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At memorial rally for Lori Woodard, PBOT releases new crash response protocol

Broadway and Grand earlier tonight.
(Photos: Jonathan Maus/BikePortland)

We’ve done this too many times before. Someone is killed. We grieve. We pressure the city to do more. We show up on the street with signs and candles and flowers. Speeches are made.

But this time there was something different. The City of Portland acted before we even showed up.

On Friday, Lori Woodard was killed as she walked across Northeast Broadway on Grand. A delivery truck driver turning left failed to see her and/or failed to prevent the collision (police are still investigating). It happened in a very unforgiving place where drivers dominate and stress runs high for everyone — especially people not protected by a steel cage.


We’ve seen the City of Portland react to deaths like this with infrastructure changes in the past; but never this quickly. This morning, just five days after Woodard’s death, the Bureau of Transportation installed plastic wands and temporary traffic cones to narrow the intersection. They also plugged in a message board sign that flashed the words: “Traffic Death April 19 – Travel With Care”.

As dozens of people gathered for a rally and memorial event at the scene of this tragedy Wednesday evening, PBOT announced signs like this would be the new normal.

“This was a priority before this horrible thing happened. But it underlines how urgent this is. It feels like the climate change issue. We just have to take our work to a different level.”
— Marshall Runkel, Chief of Staff to Commissioner Eudaly

In a directive released today (PDF), interim PBOT Director Chris Warner introduced a “crash response protocol.” “After every fatal crash,” reads the directive, “PBOT will provide an immediate update with all available information to the Commissioner of Transportation. The bureau will then install prominent electronic Variable Message Signs (VMS) at the crash location to mark the tragic crash sites and raise awareness of the traveling public about specific dangers and the overall importance of driving safely in our city.”

The changes installed at the crash location were already vetted and planned through the Central City in Motion plan. PBOT Commissioner Chloe Eudaly signed off on them and Director Warner says he’s pushing PBOT to finish the project “on an expedited timeline.”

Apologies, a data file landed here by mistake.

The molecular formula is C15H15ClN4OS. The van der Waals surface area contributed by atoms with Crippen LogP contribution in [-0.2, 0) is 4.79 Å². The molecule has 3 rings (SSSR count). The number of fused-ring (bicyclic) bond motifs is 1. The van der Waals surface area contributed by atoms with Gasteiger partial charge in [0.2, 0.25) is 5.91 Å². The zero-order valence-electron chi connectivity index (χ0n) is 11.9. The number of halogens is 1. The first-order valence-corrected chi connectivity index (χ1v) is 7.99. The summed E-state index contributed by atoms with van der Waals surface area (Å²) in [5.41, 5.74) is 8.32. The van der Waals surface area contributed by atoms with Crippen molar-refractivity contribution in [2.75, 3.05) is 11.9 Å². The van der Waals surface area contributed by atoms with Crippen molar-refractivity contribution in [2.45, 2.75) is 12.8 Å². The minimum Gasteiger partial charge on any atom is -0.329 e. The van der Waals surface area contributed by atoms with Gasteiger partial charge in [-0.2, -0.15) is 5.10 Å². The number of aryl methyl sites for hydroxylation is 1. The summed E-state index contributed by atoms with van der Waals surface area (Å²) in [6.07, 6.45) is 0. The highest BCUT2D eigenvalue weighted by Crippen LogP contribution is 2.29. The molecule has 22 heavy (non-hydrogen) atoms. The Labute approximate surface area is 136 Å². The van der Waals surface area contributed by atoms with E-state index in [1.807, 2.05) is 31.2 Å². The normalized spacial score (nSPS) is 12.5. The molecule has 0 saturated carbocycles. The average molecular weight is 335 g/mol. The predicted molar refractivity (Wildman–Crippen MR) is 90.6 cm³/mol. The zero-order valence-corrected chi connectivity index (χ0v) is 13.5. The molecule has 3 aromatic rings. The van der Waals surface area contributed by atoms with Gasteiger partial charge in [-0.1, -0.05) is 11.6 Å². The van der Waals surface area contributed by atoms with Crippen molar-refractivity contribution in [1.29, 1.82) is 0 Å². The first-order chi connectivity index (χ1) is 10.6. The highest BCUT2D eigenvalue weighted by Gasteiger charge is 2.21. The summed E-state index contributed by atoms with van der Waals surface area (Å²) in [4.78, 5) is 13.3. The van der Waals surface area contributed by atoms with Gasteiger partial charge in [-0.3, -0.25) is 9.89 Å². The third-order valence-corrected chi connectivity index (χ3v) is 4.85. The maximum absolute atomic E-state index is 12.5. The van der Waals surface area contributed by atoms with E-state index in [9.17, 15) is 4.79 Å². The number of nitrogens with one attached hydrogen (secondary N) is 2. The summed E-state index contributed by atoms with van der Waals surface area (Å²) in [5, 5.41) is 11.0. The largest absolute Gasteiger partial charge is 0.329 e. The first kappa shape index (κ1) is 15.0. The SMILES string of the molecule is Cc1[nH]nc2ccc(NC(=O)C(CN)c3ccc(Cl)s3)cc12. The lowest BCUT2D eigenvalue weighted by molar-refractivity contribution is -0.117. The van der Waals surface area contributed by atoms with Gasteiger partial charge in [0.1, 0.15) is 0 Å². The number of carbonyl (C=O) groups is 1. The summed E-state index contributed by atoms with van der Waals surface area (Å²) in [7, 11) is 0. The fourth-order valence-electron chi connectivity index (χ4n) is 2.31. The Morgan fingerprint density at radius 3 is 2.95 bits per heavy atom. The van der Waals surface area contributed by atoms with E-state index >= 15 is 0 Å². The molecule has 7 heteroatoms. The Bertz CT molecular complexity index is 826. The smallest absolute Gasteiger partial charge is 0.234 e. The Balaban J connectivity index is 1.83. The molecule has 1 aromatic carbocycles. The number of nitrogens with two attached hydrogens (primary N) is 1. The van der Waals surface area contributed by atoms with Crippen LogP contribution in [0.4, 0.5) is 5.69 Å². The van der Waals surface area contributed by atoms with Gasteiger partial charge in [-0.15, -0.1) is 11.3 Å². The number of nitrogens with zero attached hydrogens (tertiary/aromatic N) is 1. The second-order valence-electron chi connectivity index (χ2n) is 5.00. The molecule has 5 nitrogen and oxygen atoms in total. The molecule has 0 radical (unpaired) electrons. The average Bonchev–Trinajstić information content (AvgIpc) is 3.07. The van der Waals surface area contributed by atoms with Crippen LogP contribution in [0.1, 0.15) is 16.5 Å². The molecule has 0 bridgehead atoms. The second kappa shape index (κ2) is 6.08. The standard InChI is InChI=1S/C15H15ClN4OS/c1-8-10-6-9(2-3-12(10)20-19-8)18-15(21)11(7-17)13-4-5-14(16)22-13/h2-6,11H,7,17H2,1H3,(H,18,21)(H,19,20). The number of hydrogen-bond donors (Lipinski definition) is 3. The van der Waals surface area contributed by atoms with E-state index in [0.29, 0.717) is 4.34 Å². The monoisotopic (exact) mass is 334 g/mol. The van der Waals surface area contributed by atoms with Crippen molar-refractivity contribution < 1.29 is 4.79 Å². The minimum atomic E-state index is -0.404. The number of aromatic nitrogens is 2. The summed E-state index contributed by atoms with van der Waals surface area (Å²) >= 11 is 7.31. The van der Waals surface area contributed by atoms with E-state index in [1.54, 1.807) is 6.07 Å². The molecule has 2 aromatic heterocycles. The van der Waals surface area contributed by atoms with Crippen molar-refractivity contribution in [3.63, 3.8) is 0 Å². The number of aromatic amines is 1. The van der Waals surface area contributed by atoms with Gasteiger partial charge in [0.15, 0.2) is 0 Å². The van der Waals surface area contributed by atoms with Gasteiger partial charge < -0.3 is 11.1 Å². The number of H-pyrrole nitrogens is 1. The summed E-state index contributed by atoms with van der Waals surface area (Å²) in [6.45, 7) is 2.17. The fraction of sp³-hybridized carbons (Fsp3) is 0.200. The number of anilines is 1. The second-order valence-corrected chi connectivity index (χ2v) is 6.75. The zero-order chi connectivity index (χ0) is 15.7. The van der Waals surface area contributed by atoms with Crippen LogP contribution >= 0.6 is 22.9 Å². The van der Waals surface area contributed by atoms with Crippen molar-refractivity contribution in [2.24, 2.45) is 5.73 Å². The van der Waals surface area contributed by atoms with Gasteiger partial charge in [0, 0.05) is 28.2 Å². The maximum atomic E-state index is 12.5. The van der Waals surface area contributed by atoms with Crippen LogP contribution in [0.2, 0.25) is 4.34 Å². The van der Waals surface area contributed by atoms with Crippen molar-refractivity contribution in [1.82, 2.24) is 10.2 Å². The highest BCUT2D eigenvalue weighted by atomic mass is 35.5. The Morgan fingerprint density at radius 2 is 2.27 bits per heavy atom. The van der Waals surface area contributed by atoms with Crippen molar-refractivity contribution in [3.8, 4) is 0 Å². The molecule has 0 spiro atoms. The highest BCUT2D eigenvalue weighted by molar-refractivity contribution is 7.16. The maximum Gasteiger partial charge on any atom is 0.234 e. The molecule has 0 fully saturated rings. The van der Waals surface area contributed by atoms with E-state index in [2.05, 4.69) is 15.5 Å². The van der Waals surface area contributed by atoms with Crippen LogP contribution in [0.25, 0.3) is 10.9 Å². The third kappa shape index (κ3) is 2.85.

Commissioner Eudaly’s Chief of Staff Marshall Runkel lives near the area. He rolled up to the event today on his bicycle. “It’s just such a tragedy,” he shared with me. “We’ve got to respond at some point. It’s too bad it takes something so horrible to happen to get our stuff together. But I’m hoping we can make our actions match our rhetoric. Make our budget match our rhetoric. Make the way we organize our work match our rhetoric.”

“This was a priority before this horrible thing happened,” Runkel continued. “But it underlines how urgent this is. It feels like the climate change issue. We just have to take our work to a different level.”

Runkel’s words come at a time when Portlanders are reeling from a spate of traffic fatalities. Commissioner Eudaly spoke to that in a speech on the street corner at tonight’s event. “This has been a brutal, heartbreaking month on Portland streets. Nine people have died in crashes in less than two weeks.”

So far this year, Portland is averaging about one fatal traffic crash per week.

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Commissioner Eudaly speaking at the event.

Eudaly oversees a bureau that is committed to Vision Zero, an initiative that aims to eliminate all traffic deaths by 2025. “These recent tragedies show us it’s time to do more of this work and to do it faster,” she said. (Read her full statement on her Facebook page.)

While PBOT works on systemic fixes and safety projects citywide, Interim Director Warner said they will “accelerate” the following measures citywide:

Leading Pedestrian Intervals (LPIs) will become our default practice at new or upgraded traffic signals on High Crash Network streets. A proven tool to improve pedestrian safety, LPIs give people crossing the street a head start at a crosswalk, making them more visible to drivers and reducing potential conflicts. PBOT will add at least ten LPIs each year to existing signals citywide. (*Note: An LPI has already been implemented at Broadway and Grand)

Protected left turns will become PBOT’s default practice at new or upgraded traffic signals on High Crash Network streets. We will install at least three protected left turns each year at existing signals.

Left turn traffic calming, originally slated to begin this summer, will start immediately. This treatment slows vehicle speeds through large intersections and protects pedestrians at high-conflict turns. It has shown promise in New York and we are excited to evaluate its impact here in Portland.

And when fatal crashes occur, Warner says he will instruct PBOT to do an emergency assessment of the site and, “deploy a range of possible ‘rapid response’ safety improvements that include: interim design changes; signal improvements; and public education. PBOT will apply this protocol to fatal crashes that have happened in the past 12 months.

These are positive measures; but we know it will take much more substantive changes — like reconfiguring lanes, reducing driving space, and creating physical separation between drivers and walkers/bicycle riders — to prevent more deaths.

Below are more images from the event.

Oregon Walks Executive Director Jess Thompson.

Catie Gould from Bike Loud PDX.

Thanks to Bike Loud PDX for pulling this event together and to The Street Trust, Oregon Walks and Community Cycling Center for showing up and offering support.

— Jonathan Maus: (503) 706-8804, @jonathan_maus on Twitter and jonathan@bikeportland.org

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